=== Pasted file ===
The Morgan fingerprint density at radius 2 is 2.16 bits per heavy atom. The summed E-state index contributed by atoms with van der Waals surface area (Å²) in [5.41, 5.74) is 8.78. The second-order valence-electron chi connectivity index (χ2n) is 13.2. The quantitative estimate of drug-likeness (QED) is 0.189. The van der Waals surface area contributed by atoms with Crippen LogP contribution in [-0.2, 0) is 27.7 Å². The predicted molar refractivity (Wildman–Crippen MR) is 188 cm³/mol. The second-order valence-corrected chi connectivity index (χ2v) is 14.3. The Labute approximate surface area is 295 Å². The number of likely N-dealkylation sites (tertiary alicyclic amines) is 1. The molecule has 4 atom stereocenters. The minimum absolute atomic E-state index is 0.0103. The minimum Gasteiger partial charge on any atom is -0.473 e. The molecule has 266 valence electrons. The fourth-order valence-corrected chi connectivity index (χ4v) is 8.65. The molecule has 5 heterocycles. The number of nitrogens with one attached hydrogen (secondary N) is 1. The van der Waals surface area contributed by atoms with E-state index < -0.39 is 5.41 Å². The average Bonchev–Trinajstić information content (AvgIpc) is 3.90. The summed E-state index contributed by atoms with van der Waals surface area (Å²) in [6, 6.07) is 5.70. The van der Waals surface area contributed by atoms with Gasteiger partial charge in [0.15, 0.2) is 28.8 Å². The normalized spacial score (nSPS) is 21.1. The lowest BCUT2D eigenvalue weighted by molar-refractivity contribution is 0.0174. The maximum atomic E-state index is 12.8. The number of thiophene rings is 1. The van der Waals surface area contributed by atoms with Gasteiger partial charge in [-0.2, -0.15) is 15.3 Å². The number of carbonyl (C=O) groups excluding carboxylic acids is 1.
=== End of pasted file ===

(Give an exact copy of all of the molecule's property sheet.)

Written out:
The Morgan fingerprint density at radius 2 is 2.16 bits per heavy atom. The summed E-state index contributed by atoms with van der Waals surface area (Å²) in [5.41, 5.74) is 8.78. The second-order valence-electron chi connectivity index (χ2n) is 13.2. The quantitative estimate of drug-likeness (QED) is 0.189. The van der Waals surface area contributed by atoms with Crippen LogP contribution in [-0.2, 0) is 27.7 Å². The predicted molar refractivity (Wildman–Crippen MR) is 188 cm³/mol. The second-order valence-corrected chi connectivity index (χ2v) is 14.3. The Labute approximate surface area is 295 Å². The number of likely N-dealkylation sites (tertiary alicyclic amines) is 1. The molecule has 4 atom stereocenters. The minimum absolute atomic E-state index is 0.0103. The minimum Gasteiger partial charge on any atom is -0.473 e. The molecule has 266 valence electrons. The fourth-order valence-corrected chi connectivity index (χ4v) is 8.65. The molecule has 5 heterocycles. The number of nitrogens with one attached hydrogen (secondary N) is 1. The van der Waals surface area contributed by atoms with E-state index < -0.39 is 5.41 Å². The average Bonchev–Trinajstić information content (AvgIpc) is 3.90. The summed E-state index contributed by atoms with van der Waals surface area (Å²) in [6, 6.07) is 5.70. The van der Waals surface area contributed by atoms with Gasteiger partial charge in [0.15, 0.2) is 28.8 Å². The normalized spacial score (nSPS) is 21.1. The lowest BCUT2D eigenvalue weighted by molar-refractivity contribution is 0.0174. The maximum atomic E-state index is 12.8. The number of thiophene rings is 1. The van der Waals surface area contributed by atoms with Gasteiger partial charge in [-0.2, -0.15) is 15.3 Å². The number of carbonyl (C=O) groups excluding carboxylic acids is 1.